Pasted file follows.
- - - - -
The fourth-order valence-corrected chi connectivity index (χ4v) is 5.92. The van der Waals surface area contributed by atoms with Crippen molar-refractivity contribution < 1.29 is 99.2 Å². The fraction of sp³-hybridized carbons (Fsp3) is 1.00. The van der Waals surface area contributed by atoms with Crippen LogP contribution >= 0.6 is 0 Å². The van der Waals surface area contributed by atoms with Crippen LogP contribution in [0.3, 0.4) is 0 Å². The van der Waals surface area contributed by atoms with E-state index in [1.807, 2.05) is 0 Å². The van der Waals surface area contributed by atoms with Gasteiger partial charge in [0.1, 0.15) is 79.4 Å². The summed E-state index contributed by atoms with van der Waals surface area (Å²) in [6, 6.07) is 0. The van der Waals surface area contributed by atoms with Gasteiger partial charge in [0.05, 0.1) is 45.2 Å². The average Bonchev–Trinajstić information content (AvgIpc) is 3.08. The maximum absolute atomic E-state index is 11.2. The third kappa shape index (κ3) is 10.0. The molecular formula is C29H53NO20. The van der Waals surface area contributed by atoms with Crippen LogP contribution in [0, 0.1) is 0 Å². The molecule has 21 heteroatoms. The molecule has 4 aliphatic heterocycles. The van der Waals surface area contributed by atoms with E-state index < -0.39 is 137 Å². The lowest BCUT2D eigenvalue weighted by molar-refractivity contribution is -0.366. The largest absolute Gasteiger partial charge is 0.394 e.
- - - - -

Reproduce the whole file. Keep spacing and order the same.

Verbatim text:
The fourth-order valence-corrected chi connectivity index (χ4v) is 5.92. The van der Waals surface area contributed by atoms with Crippen molar-refractivity contribution < 1.29 is 99.2 Å². The fraction of sp³-hybridized carbons (Fsp3) is 1.00. The van der Waals surface area contributed by atoms with Crippen LogP contribution >= 0.6 is 0 Å². The van der Waals surface area contributed by atoms with Crippen LogP contribution in [0.3, 0.4) is 0 Å². The van der Waals surface area contributed by atoms with E-state index in [1.807, 2.05) is 0 Å². The van der Waals surface area contributed by atoms with Gasteiger partial charge in [0.1, 0.15) is 79.4 Å². The summed E-state index contributed by atoms with van der Waals surface area (Å²) in [6, 6.07) is 0. The van der Waals surface area contributed by atoms with Gasteiger partial charge in [0.05, 0.1) is 45.2 Å². The average Bonchev–Trinajstić information content (AvgIpc) is 3.08. The maximum absolute atomic E-state index is 11.2. The third kappa shape index (κ3) is 10.0. The molecular formula is C29H53NO20. The van der Waals surface area contributed by atoms with Crippen LogP contribution in [0, 0.1) is 0 Å². The molecule has 21 heteroatoms. The molecule has 4 aliphatic heterocycles. The van der Waals surface area contributed by atoms with E-state index < -0.39 is 137 Å². The lowest BCUT2D eigenvalue weighted by molar-refractivity contribution is -0.366. The largest absolute Gasteiger partial charge is 0.394 e.